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Industrial production declined by 0.3% during October. While the strike at General Motors and utilities accounted for most of the pullback, mining continues to retrench and the underlying trend in manufacturing output remains subdued, explained analysts at Wells Fargo.  

Key Quotes:  

“Industrial production fell 0.8% was the steepest one-month drop in more than 10 years. All major segments of the industrial sector got in on the action, with utilities, mining and manufacturing production declining last month. After an unusually hot September, the return to more normal temperatures led to utilities output, which accounts for about 10% of industrial production, falling 2.6% in October.”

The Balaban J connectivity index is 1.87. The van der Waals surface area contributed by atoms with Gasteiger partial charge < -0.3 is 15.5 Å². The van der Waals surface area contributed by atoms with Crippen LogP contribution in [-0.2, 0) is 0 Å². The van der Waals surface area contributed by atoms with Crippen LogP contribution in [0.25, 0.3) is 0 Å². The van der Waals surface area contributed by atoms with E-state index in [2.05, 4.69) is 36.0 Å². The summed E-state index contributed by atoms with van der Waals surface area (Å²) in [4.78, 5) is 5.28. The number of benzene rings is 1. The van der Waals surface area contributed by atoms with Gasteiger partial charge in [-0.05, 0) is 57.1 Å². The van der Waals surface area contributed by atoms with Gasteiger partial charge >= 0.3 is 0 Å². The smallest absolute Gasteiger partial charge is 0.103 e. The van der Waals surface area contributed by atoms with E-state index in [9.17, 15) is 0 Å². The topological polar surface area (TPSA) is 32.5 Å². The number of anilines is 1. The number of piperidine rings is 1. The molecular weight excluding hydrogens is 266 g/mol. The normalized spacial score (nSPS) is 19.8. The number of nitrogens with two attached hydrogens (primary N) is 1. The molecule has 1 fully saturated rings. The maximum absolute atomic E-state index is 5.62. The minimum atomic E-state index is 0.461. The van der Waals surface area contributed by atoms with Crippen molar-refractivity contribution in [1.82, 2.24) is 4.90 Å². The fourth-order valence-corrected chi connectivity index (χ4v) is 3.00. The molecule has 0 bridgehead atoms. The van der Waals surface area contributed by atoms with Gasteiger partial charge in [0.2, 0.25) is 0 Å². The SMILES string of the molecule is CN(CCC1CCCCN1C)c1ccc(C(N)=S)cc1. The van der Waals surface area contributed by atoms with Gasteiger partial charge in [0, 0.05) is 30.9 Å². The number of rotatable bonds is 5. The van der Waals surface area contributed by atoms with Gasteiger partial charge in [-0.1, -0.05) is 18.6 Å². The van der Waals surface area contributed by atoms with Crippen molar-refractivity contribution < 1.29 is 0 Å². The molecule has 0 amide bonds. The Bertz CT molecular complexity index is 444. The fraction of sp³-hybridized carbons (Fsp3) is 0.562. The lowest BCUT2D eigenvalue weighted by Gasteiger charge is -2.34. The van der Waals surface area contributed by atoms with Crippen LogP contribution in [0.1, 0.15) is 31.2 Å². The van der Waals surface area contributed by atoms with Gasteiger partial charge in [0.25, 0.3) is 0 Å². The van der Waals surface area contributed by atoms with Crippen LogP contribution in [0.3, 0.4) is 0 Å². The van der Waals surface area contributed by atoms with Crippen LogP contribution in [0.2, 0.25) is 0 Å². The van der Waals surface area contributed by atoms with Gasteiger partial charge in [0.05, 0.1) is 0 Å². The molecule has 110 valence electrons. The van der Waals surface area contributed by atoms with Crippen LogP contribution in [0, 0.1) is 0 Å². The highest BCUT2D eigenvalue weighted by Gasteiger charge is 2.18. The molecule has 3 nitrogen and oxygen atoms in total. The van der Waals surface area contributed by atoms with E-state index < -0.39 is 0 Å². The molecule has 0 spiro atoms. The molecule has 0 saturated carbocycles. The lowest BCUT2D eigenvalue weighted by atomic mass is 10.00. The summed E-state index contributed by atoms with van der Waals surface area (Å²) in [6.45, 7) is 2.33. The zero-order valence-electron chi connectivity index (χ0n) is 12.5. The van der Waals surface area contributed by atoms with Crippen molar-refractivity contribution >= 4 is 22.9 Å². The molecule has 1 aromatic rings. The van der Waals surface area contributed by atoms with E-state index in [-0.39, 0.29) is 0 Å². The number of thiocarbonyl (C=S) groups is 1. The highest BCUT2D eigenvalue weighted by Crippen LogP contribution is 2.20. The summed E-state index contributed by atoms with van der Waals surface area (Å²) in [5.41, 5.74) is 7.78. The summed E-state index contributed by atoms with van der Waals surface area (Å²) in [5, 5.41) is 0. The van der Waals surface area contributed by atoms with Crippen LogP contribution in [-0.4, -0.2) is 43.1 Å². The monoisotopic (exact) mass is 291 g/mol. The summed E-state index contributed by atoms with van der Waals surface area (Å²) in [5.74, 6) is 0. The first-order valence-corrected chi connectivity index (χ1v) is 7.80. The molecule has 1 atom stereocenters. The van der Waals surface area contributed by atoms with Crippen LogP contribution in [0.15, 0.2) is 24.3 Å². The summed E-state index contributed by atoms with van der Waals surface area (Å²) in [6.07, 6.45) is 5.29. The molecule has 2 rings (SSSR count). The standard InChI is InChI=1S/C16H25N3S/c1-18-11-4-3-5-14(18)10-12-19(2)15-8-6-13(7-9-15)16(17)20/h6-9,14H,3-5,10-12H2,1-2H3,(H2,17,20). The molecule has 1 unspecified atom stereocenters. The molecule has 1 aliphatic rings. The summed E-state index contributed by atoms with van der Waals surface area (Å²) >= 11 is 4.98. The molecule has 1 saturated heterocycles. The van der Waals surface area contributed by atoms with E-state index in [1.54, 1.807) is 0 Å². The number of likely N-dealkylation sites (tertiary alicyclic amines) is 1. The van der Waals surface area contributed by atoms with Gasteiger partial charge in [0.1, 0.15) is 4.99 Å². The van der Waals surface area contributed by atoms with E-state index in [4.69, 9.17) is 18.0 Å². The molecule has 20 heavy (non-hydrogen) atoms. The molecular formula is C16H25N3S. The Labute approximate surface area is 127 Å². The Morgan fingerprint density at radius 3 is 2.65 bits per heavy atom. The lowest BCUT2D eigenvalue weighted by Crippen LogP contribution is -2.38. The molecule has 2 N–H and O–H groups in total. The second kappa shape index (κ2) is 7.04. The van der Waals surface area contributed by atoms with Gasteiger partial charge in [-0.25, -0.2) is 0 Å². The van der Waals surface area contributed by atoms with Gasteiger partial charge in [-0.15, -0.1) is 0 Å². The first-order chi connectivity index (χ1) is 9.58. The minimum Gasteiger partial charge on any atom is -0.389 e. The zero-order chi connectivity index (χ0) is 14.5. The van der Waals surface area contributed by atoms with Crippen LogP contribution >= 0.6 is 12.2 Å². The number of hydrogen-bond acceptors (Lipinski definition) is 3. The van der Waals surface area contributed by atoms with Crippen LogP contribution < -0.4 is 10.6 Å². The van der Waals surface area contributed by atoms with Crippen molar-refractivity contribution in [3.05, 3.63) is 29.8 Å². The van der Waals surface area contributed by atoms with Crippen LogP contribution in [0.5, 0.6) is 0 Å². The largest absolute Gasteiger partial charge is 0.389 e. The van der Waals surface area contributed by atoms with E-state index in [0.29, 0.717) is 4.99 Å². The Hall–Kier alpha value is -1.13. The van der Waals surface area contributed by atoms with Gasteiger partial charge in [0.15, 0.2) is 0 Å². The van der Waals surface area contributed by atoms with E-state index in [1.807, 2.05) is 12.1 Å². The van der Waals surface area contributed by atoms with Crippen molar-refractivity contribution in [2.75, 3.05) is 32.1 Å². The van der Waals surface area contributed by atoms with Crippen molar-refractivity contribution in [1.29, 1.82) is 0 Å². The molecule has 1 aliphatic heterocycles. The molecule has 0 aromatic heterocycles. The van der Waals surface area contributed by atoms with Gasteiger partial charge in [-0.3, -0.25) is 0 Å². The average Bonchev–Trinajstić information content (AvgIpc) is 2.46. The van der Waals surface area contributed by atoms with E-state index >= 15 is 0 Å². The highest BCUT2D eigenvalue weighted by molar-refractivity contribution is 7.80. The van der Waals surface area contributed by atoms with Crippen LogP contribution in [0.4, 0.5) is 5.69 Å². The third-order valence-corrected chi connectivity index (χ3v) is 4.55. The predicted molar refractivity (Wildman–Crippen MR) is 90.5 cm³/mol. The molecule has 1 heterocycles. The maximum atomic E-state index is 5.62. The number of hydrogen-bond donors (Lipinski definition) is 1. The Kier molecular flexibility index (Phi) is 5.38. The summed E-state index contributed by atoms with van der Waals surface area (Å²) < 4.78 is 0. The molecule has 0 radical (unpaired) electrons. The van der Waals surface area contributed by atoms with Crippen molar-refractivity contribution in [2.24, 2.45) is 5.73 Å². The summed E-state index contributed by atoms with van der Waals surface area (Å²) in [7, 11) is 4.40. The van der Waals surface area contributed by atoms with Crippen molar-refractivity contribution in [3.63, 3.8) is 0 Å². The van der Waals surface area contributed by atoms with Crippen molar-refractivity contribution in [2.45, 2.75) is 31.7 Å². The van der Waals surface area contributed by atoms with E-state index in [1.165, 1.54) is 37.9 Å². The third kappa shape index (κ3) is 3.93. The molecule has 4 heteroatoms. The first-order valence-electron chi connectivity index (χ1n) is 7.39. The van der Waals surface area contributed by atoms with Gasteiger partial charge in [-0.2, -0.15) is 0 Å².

“We saw the effect of the GM strike in September, but it more clearly reared its head in the October manufacturing figures. Total factory output, which comprises about three quarters of industrial production, fell 0.6%, as the GM stoppage lasted almost the entirety of October.”

“In a separate report earlier this morning, the Empire State Manufacturing Survey showed factory activity in New York State has been little changed. The New York Fed’s gauge of manufacturing activity, the first of the November purchasing managers’ indices, shed 1.1 point to land at 2.9. That kept the index in its fairly tight range since July of 2-5, hinting that while factory activity remains tepid, conditions are not worsening materially.”